Signs & Symptoms of Meniere's
Disease - Nausea
Nausea is the feeling that you might have to vomit, to
bring up stomach contents. There may even be feelings of nausea before a
Meniere's disease attack. This is a most unpleasant feeling and many people
just wouldn't be able to work effectively. The question constantly would be
"will I get there in time?"
Nausea can be a side effect of the
dizziness that comes
from the inner ear imbalance. There certainly are anti-emetic medications,
but the side effects would probably cause the Meniere's disease sufferer to
be sleepy and non-productive. This dizziness can last for a short time or an
extended period. Whichever time it lasts, it is very debilitating.
For the family this can be a very unpleasant task to help
with. Patience and a lot of understanding will be helpful.
The Mayo Clinic in New York defines nausea as follows:
and vomiting are very common symptoms that can be caused by a wide variety
of conditions. Nausea and vomiting most often are due to viral
gastroenteritis — often mistakenly termed "stomach flu" — or the morning
sickness of early pregnancy. Many medications can cause nausea and vomiting,
as can general anesthesia for surgery. Rarely, nausea and vomiting may
indicate a serious or even life-threatening problem.”
That is one perspective. Here is another.
People often ask what others tell us about their Meniere's
disease situations and various symptoms. Here are several (unedited) emails we have received from
“What a glimmer of hope I felt when I found your website,
as my search for help with Meniere's disease continues. I have had 2 bad
attacks in the last 10 days where I have been vomiting and feeling nauseous
and have to lay down for several hours I am really unable to do anything.
"My hearing has pretty much gone in one ear (although I am
not convinced that this has been caused by the Meniere's disease as my
hearing went down suddenly after a holiday and it wasn't till several months
later I had my first attack), my hearing is also not affected I don't think
during or after an attack.
I also suffer with regular bouts of tinnitus and most days
I feel dazed - other than this I have been a pretty healthy individual. My
diet is average to low salt consumption and my stress level at work is no
more than it ever has been.”
“About 7 years ago I had my first attack of Meniere's
disease. I was 27 years old and scared to death. It started with pressure in
both ears that lasted for 4-5 days. I went to a doctor and he said I most
likely had a sinus infection. He gave me a nasal spray and I took it that
night and went to bed. I woke up in the middle if the night and started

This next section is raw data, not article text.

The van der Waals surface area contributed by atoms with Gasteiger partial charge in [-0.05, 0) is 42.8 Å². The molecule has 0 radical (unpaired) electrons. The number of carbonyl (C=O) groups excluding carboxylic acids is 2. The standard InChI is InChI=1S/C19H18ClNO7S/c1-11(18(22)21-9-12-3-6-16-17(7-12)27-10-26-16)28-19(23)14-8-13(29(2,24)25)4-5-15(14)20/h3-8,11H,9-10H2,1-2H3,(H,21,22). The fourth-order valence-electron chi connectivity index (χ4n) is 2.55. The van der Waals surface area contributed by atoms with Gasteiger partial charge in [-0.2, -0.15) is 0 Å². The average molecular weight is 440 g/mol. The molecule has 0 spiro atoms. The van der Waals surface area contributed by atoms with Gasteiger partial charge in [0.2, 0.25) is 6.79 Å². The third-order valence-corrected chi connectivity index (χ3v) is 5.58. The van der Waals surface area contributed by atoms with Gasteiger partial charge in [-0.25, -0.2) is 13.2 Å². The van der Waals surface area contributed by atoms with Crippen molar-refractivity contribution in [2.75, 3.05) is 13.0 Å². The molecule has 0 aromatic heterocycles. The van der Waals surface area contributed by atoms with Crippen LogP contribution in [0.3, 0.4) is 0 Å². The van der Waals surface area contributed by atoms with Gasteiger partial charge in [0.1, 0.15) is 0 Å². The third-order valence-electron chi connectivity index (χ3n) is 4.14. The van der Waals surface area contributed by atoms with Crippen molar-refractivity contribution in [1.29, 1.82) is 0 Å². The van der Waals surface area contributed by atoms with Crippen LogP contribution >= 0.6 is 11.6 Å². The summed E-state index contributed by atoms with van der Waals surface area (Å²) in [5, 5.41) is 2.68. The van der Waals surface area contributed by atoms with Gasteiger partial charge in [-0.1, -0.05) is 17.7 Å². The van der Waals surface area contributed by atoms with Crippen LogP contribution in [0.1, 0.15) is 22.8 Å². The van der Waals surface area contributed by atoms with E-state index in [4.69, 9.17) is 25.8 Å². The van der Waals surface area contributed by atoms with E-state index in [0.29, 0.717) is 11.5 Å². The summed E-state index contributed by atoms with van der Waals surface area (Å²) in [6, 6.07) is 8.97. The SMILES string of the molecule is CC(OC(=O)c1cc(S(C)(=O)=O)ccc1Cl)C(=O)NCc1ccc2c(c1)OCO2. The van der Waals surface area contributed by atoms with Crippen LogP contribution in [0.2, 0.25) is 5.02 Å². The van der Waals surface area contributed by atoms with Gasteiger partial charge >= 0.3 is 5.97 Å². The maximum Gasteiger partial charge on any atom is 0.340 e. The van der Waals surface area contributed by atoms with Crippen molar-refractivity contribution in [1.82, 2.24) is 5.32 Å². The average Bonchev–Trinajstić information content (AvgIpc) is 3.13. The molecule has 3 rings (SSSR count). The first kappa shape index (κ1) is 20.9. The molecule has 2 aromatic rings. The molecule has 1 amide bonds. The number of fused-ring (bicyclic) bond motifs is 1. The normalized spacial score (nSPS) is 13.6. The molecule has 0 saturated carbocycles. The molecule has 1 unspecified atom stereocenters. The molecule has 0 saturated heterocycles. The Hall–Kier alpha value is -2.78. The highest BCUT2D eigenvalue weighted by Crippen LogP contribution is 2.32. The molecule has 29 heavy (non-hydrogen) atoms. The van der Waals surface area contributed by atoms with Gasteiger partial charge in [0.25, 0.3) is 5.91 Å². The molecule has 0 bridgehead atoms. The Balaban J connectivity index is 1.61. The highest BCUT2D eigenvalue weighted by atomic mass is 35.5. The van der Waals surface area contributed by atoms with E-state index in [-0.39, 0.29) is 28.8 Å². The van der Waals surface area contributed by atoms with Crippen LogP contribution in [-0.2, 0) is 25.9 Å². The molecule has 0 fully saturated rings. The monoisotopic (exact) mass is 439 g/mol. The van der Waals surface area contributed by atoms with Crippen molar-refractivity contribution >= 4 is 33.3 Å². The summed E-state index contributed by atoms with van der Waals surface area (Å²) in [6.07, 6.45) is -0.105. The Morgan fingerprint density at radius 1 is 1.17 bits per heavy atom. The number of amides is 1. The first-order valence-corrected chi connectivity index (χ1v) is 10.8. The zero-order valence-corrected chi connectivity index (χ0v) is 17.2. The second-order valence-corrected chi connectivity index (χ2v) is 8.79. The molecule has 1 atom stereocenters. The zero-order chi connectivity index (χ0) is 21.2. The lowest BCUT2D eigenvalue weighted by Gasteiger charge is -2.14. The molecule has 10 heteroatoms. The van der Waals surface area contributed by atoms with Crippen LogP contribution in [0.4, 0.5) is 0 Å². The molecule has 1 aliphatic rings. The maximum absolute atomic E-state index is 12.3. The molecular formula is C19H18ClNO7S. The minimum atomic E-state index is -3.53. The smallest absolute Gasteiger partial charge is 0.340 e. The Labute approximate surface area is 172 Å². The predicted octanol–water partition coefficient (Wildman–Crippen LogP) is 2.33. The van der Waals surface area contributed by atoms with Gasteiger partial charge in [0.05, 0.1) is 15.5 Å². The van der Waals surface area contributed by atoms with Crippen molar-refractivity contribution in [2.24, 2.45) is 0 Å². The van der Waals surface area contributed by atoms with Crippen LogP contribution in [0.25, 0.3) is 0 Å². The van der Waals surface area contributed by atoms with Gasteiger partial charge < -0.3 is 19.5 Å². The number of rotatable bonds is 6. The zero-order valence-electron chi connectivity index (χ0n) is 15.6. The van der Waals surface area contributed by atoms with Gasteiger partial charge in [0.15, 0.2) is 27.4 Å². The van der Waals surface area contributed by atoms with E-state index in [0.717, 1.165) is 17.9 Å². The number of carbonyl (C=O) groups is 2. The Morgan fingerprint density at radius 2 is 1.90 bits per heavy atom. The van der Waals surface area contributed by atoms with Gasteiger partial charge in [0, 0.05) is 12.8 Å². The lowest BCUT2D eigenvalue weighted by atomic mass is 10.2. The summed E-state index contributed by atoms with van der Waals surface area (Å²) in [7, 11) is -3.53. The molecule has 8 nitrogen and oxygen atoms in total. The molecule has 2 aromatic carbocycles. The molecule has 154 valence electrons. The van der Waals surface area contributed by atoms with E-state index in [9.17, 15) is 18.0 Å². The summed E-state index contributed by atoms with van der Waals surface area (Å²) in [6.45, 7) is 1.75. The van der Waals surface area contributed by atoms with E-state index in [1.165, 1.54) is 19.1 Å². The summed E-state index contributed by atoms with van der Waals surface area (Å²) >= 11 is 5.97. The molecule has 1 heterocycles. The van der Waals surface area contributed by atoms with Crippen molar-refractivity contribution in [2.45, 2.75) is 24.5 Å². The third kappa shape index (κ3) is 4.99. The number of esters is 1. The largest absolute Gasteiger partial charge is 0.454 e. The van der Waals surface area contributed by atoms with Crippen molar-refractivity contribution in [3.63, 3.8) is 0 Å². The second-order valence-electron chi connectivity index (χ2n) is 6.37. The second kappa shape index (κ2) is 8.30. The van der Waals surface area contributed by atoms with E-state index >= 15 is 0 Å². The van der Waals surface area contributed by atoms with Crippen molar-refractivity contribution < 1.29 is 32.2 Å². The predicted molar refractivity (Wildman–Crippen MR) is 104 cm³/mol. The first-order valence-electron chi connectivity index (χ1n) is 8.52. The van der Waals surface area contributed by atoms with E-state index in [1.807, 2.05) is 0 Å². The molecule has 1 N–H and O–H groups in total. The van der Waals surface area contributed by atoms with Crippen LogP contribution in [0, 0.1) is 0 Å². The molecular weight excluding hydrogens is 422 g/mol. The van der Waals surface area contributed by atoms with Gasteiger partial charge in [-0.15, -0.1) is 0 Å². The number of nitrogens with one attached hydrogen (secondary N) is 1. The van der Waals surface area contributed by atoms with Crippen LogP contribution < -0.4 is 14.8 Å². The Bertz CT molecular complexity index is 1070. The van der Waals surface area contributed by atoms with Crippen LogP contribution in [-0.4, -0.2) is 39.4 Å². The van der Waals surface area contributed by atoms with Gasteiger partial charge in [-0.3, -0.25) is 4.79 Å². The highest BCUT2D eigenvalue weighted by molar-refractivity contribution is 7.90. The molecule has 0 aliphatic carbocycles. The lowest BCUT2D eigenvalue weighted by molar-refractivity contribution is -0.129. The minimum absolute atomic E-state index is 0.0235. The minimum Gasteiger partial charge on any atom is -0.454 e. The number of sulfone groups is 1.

feeling nauseous so I went to the bathroom and the room started to spin.
I started throwing up and my boyfriend at the time ended
up taking me to the hospital. I had full vertigo and continued to be sick
for over 8 hrs. They had me on an I.V. Of gravol and fluids the entire time.
In the morning they sent me to an otolaryngologist who first insisted I'd
been drinking and then told me I must have eaten something bad.
It was so frustrating. I had three more episodes before a
doctor finally suggested Meniere's disease. Of course they told me there was
no cure and that basically I needed to manage the symptoms with gravol. Like
you said on the website it was very debilitating and extremely frightening
for both me and my family.”
“Until one day, while having lunch at a restaurant, I felt
very dizzy and nauseous ( I didn't know it was vertigo at the time). Then I
felt a strong urge to go to the bathroom. Luckily, the doctor's office was
right next door. I spent a good hour lying in their bed until I felt ok to
go home. The next attack came a couple of weeks later then became more
frequent. I was scared to leave the house because the attacks happened
everywhere. Restaurants, pools, grocery store etc.”
Again, the last sentence from the Mayo clinic is “Rarely,
nausea and vomiting may indicate a serious or even life-threatening
problem.” It all depends if you are affected by these symptoms. When you
read these academic statements, it al sounds so innocent and harmless.
However when you read the emails we receive daily from people suffering from
Meniere's disease, they present a vey different picture.
Here are three more email excerpts to show what many
people live with:
“I am now 63 years old and am not deaf, but. I do suffer
from noises in the ears, ringing, whooshing (for want of a better term), and
a throbbing type of sound like there are crickets somewhere in the
background , (as of right now) ..some noises disturb my head and
ears...yesterday, before the attack last night, I had a headache, was very
irritable and just didn't feel well.. the head was a bit 'woolly' and
woozy...but not exactly dizzy as yet, that didn't happen till I woke up
whilst in bed and attempted to turn over...then the 'sea' came up to meet
me, so to speak...although I don't vomit, I do feel nauseous, as I am still
slightly nauseous today...I am an independent personality and. I enjoy a one
hour walk everyday (usually) and an hour at the gym, about two to three
times a week.. its a lifestyle that I enjoy immensely and don't want to give